As Ed had few tools when he built the Outlaw, he wired all the stuff he wanted welded together with bailing wire before he trailered the car down the street to Clarence Bell at the local trailer shop. Clarence welded the stuff together before Ed brought it back to the shop for final preparation work. Ed filed all the weld marks down by hand before the whole chassis was sent to the Chrome Nickel Plating in South Gate for chrome plating. The rear axle, drive shaft, and a 1939 Ford transmission were chromed as well. As the chrome budget went out of proportions during the build, Ed had to sell the Little Jewel to pay for the chrome on the Outlaw. Fritz Voigt, a local mechanic and sidekick of Mickey Thompson helped Ed with the build. Fritz rebuilt the Cadillac engine and fit it with four Stromberg 97s mounted on a Cragar manifold. The engine was also dressed up with Cal Custom finned valve covers, a chromed oil pan and a set of lengthy, sweeping zoomie headers. A front axle and spindles from a 1937 Ford V8 60 was installed up front along with a couple of front spring cups that housed cut down 1958 Chevrolet coil springs. The coils were combined with Airflow trailer cushions and Merc outboard shocks. The rest of the running gear, except for the Model A rear cross spring, came from a 1948 Ford. A 1941 Ford steering gear was mounted on the driver side. Front height was kept stock, while the rear was raised. The windshield frame came from a 1922 Dodge. Blue tinted safety glass was installed in the old Dodge frame. Taillights from a 1958 Chevrolet Bel-Air was fit with 1956 Chevrolet lenses before Ed installed them on the body. Quad headlights from a 1959 Rambler was installed up front. The headlights were mounted under the fenders in a special ring.The grille was made from a portion of a 1959 Chevrolet grille, and a stock DKW radiator was installed to cool down the enormous Cadillac engine. Nerf bars were designed and installed for protection. Larry Watson of Watson's House of Style painted the car for Ed. The body was painted pearl white with fogged candy-green panels.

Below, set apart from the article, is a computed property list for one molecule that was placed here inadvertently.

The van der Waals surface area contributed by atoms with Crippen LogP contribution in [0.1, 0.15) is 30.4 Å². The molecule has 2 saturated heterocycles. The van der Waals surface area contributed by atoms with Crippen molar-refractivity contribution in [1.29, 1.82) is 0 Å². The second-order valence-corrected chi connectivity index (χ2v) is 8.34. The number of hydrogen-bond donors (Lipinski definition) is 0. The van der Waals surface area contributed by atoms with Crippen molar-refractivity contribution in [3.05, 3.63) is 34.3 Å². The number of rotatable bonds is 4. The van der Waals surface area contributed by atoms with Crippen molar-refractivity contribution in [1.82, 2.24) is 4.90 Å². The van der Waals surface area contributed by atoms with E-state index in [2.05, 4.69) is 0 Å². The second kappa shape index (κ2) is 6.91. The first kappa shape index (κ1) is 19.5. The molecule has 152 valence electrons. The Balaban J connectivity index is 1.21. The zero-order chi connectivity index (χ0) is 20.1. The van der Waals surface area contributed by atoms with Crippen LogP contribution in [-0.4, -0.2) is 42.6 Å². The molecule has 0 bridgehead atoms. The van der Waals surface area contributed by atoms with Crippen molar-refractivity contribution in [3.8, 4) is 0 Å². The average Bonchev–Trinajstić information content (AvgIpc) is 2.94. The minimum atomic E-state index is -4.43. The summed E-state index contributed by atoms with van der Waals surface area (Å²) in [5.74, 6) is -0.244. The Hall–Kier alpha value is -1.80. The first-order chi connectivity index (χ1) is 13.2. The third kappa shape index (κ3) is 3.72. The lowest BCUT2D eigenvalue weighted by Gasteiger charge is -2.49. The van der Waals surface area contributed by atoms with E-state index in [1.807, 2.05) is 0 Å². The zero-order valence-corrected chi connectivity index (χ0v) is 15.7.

Inside, Ed installed a 1958 Chevrolet Impala steering wheel and seven Stewart-Warner gauges. The Outlaw, originally named the Excaliber, made its debut at the Disneyland Car Club Day and Autocade Show September 5th 1959. The name Excaliber came from a sword Ed used as a gear shifter in the car. The sword was a Revolutionary War sword that came from his mother-in-law's family. As no one could pronounce the name for the car, he changed it to the Outlaw later on in 1960. At the Disneyland show the Excaliber was not judged because the interior was not finished. This version featured chromed Mercury wheels on all four corners, bullet caps, wide whites, and a tonneau cover over the missing interior. The Outlaw was originally fit with a gullwing top made of Naugahyde and aluminum over a wooden frame. Canning Hardware provided the aluminum for the gulling top. Later on in the 1960s, while trailering the car through Kansas, the top blew off. Ed never cared to turn around and look for the top as he knew it would have been destroyed anyway. The sensational Outlaw landed the cover of Car Craft January 1960, still featuring a tonneau cover over the interior and Mercury steel wheels on all four corners. Sometime after the Disneyland show Eddie Martinez upholstered the car in Naugahyde tuck-n-roll. The interior Martinez made was designed by Roth. By July 1960 Roth was selling 8x10 glossies of the Outlaw in Car Craft Magazine. By then the front wheels had been replaced by spindle mounted wire wheels. With the build completed, Ed took trophy after trophy with the car. He even claimed that it became unfair for him to compete with the car, so after he got aced out at the 1960 Oakland Roadster Show for using the new nylon lock nuts and not having cotter keys in the ball joints he quit competing with the car. He figured that his stuff was so wacky that he couldn't be judged anyway, so he traded for a T-shirt booth or went for appearance money instead.